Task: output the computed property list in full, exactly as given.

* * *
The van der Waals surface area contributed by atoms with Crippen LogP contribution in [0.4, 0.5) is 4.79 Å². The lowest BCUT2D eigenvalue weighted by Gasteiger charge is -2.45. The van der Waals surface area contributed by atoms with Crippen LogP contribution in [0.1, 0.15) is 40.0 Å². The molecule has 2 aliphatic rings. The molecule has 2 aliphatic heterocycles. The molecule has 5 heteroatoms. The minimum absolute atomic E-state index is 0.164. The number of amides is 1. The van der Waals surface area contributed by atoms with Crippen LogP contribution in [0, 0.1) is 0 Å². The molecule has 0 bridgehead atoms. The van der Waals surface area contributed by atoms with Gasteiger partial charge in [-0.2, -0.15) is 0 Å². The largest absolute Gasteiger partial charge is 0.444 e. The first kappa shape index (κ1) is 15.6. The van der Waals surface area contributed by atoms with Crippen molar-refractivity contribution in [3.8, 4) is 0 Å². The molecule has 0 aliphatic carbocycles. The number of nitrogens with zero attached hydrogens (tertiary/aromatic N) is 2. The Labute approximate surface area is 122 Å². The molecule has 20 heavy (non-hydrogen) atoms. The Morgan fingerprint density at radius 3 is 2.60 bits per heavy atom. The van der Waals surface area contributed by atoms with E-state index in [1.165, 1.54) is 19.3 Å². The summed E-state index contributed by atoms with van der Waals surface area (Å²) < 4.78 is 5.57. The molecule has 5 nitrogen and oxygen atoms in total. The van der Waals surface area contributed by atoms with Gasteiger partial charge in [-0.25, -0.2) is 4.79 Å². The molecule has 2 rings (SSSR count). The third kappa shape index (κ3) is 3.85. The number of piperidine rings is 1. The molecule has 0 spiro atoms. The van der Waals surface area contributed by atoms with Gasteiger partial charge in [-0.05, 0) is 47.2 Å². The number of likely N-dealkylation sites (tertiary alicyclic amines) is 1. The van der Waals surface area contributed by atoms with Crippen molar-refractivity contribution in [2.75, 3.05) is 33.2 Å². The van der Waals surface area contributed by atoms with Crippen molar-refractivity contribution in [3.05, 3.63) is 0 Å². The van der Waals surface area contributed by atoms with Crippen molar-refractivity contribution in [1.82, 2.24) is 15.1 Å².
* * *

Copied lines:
The van der Waals surface area contributed by atoms with Crippen LogP contribution in [0.4, 0.5) is 4.79 Å². The lowest BCUT2D eigenvalue weighted by Gasteiger charge is -2.45. The van der Waals surface area contributed by atoms with Crippen LogP contribution in [0.1, 0.15) is 40.0 Å². The molecule has 2 aliphatic rings. The molecule has 2 aliphatic heterocycles. The molecule has 5 heteroatoms. The minimum absolute atomic E-state index is 0.164. The number of amides is 1. The van der Waals surface area contributed by atoms with Crippen LogP contribution in [0, 0.1) is 0 Å². The molecule has 0 bridgehead atoms. The van der Waals surface area contributed by atoms with Gasteiger partial charge in [-0.2, -0.15) is 0 Å². The largest absolute Gasteiger partial charge is 0.444 e. The first kappa shape index (κ1) is 15.6. The van der Waals surface area contributed by atoms with Crippen molar-refractivity contribution in [3.8, 4) is 0 Å². The molecule has 0 aliphatic carbocycles. The number of nitrogens with zero attached hydrogens (tertiary/aromatic N) is 2. The Labute approximate surface area is 122 Å². The molecule has 20 heavy (non-hydrogen) atoms. The Morgan fingerprint density at radius 3 is 2.60 bits per heavy atom. The van der Waals surface area contributed by atoms with E-state index in [1.165, 1.54) is 19.3 Å². The summed E-state index contributed by atoms with van der Waals surface area (Å²) < 4.78 is 5.57. The molecule has 5 nitrogen and oxygen atoms in total. The van der Waals surface area contributed by atoms with Gasteiger partial charge in [-0.25, -0.2) is 4.79 Å². The molecule has 2 rings (SSSR count). The third kappa shape index (κ3) is 3.85. The number of piperidine rings is 1. The molecule has 0 spiro atoms. The van der Waals surface area contributed by atoms with Gasteiger partial charge in [-0.05, 0) is 47.2 Å². The number of likely N-dealkylation sites (tertiary alicyclic amines) is 1. The van der Waals surface area contributed by atoms with Crippen molar-refractivity contribution in [2.75, 3.05) is 33.2 Å². The van der Waals surface area contributed by atoms with Crippen molar-refractivity contribution in [3.05, 3.63) is 0 Å². The van der Waals surface area contributed by atoms with Crippen molar-refractivity contribution in [1.82, 2.24) is 15.1 Å².